Posts Tagged ‘James Stephens’

Super Mario?

January 22, 2012

The FT seems to have fallen in love with Mario Monti since being granted an exclusive interview with him last week. The paper’s correspondents have both hailed a package of Monti reform measures, and asserted that Monti is making Italy’s path diverge from that of Greece.

This is premature. Much of the FT coverage has highlighted moves to end legislated rents enjoyed by groups like lawyers, notaries, geometras, and pharmacists. In reality, the biggest of these rents have been abolished already, while long-run economic weakness has forced professionals to give up many of their remaining minimum charges. Notaries could be squeezed further, but their last really juicy rent — the requirement to use a notary every time you buy or sell a car –went years ago. Lawyers and geometras were long since forced by the weight of their numbers and the weakness of the economy to either dispense with official fee schedules altogether or to operate at the bottom end of them. There is such a ridiculous number of lawyers, accountants and geometras in Italy that they have to bid each other down. The nominal level of professional fees in Italy is not the real problem.

What has destroyed the Italian economy is transaction costs — the nominal fee plus the time-and-aggravation cost of getting anything done. The Euro7,000 charge for our leaking roof case would have been unreasonable but for the fact the case took seven years for the magistrate NOT to reach a decision. Italy requires systemic change to create institutions that allow the economy to be more efficient.

The biggest necessary change is a functioning legal system. Monti has offered nothing on this front, save plans for a special business court to try to encourage foreign direct investment. This is a remarkably third-worldy as a policy proposal. It is reminiscent of when a country like China sets up a ‘one-stop’ investment office for multinational companies or agrees to abide by international arbitration decisions in business cases. That kind of thing works for emerging economies if they have high growth rates, which are what attract investors. Italy has no growth. If any investors are to become active in the Italian market, foreign or domestic, they require a legal system that works. Mario should get on and propose one.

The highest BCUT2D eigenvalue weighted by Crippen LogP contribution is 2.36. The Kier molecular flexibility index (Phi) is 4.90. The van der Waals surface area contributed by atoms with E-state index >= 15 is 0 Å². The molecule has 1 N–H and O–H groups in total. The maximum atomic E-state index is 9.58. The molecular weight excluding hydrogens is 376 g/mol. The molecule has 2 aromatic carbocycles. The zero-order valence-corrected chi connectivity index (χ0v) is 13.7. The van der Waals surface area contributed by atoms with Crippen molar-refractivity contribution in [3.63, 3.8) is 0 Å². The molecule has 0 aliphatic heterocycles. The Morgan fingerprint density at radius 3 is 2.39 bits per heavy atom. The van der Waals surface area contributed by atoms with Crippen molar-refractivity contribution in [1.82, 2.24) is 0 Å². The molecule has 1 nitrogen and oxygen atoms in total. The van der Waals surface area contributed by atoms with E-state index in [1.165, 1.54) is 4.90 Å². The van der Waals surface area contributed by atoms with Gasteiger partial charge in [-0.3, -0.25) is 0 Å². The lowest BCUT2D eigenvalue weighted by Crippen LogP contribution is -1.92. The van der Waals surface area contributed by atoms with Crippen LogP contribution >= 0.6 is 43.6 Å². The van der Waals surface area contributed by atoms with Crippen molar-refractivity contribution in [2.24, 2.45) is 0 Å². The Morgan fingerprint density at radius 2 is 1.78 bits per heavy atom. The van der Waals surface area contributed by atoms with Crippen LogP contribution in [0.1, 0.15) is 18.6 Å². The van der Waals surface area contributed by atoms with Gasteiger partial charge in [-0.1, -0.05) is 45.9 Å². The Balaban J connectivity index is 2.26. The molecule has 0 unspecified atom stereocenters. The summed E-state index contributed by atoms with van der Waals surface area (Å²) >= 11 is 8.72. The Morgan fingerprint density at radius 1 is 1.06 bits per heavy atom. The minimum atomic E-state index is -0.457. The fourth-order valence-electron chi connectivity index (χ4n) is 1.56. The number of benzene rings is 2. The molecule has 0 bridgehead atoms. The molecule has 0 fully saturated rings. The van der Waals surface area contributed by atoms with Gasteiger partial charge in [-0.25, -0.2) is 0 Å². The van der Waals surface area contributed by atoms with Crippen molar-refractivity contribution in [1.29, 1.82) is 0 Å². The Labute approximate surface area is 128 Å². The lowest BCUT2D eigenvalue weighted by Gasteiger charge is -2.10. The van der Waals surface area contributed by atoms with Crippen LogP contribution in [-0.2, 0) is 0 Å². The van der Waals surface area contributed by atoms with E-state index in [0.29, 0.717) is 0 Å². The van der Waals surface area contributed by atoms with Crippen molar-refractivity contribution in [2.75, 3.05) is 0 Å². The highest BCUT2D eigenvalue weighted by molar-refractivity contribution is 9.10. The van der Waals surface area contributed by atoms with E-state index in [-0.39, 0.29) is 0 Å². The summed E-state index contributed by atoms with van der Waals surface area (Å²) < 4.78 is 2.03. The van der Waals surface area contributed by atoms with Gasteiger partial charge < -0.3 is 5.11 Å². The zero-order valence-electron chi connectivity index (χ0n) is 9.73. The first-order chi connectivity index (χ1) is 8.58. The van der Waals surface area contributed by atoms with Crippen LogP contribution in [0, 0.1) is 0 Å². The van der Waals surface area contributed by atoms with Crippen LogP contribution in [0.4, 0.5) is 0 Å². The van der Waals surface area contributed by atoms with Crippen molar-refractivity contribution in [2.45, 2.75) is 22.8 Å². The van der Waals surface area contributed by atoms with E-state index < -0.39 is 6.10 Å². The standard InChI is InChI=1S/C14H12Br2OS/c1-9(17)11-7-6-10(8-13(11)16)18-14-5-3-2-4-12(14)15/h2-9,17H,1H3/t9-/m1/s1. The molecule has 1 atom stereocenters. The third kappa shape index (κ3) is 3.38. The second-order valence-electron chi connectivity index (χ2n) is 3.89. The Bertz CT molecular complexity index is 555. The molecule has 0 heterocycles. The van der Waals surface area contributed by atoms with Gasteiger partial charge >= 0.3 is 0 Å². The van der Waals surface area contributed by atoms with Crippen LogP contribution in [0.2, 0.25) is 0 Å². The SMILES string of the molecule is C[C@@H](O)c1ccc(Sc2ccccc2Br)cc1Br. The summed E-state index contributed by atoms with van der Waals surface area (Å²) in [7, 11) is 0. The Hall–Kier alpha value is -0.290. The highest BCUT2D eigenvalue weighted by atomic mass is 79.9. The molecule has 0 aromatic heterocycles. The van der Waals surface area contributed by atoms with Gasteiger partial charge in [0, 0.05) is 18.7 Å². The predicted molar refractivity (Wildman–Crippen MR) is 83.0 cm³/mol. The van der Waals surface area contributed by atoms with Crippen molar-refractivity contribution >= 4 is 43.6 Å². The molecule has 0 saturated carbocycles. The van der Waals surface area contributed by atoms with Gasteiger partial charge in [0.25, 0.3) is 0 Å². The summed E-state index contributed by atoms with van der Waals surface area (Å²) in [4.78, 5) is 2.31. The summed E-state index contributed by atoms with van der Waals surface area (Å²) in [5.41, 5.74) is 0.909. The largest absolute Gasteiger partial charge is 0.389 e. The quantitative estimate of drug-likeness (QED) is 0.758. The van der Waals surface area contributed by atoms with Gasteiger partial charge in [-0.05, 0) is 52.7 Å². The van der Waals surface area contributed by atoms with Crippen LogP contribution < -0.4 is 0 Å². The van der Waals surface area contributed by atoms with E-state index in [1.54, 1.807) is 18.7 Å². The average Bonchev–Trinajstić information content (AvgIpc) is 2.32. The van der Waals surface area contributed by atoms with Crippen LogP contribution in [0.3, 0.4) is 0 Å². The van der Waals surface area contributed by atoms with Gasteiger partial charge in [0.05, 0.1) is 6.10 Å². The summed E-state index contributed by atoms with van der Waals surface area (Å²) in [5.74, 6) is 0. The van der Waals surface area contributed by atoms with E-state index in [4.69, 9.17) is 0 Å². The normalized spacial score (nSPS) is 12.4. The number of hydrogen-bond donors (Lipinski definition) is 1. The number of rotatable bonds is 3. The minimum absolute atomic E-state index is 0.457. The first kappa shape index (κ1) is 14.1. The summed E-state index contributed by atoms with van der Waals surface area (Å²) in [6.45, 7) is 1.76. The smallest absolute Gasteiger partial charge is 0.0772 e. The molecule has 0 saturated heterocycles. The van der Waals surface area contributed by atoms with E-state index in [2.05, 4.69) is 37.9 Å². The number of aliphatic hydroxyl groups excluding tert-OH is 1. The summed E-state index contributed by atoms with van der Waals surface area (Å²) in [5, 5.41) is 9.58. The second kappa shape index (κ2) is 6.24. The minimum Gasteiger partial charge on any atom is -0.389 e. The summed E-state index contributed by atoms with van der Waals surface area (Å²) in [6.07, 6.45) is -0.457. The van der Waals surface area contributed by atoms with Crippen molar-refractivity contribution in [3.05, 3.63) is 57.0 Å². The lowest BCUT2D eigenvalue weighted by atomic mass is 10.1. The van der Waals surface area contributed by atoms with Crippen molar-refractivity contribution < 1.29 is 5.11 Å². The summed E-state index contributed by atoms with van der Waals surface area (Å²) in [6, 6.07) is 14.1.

England versus Italy

August 12, 2009

It turns out to be necessary to do one more week in Cambridge, wandering the towers of the gargantuan University Library and photocopying a 10-centimetre wedge of research material, which I now know is close to the maximum that my back-pack can carry; it has to be over a thousand pages, though I don’t want to think about this because I have to read them.

The week gets off to a good start with breakfast with Tim Clissold, author of the excellent Mr China, the stranger-than-fiction tale of investing several hundred million dollars in China in the mid-1990s. Tim trained as an accountant, then learned Chinese, then teamed up with a high-flying American investment banker who had raised (what was) the single biggest fund for buying businesses in the Middle Kingdom. I wrote about this in The China Dream, but Tim’s warts-and-all inside story turned out to be perhaps the best insider tale of China business that has yet been written. And in the meantime, he drew a good salary, invested wisely, went on to do a stint of investment banking with Goldman Sachs, and then launched his own entrepreneurial investment career buying and turning around small-ish industrial businesses. I live and learn.

For me, the remarkable thing about Tim is his ability to see the most outrageous, grasping, brazen scams as intellectual curiosities. In his first career in China he was threatened, kidnapped and daily deceived. His response was that of an astute provincial accountant confronted by a loutish child on a bus: faint bemusement and a simple determination to deal with the situtation, with or without the conductor’s help. He is very good at seeing the other person’s point of view; but also rather principled.

Tim’s latest adventure is carbon trading in China; he maintains an office of about 20 people. It is, he says, at least as scurrilous as anything he has dealt with before and more than likely the basis of a new book. Pay-offs, forged signatures, phantom projects — all are par for the course in securing cash for supposed pollution reduction under the UN-sponsored global carbon trading scheme. The evening before we meet he had dinner with one of the top executives at China’s largest thermal power firm whose (almost certainly) forged signature, Tim gleefully observes, has been attached to a deal he is currently reviewing.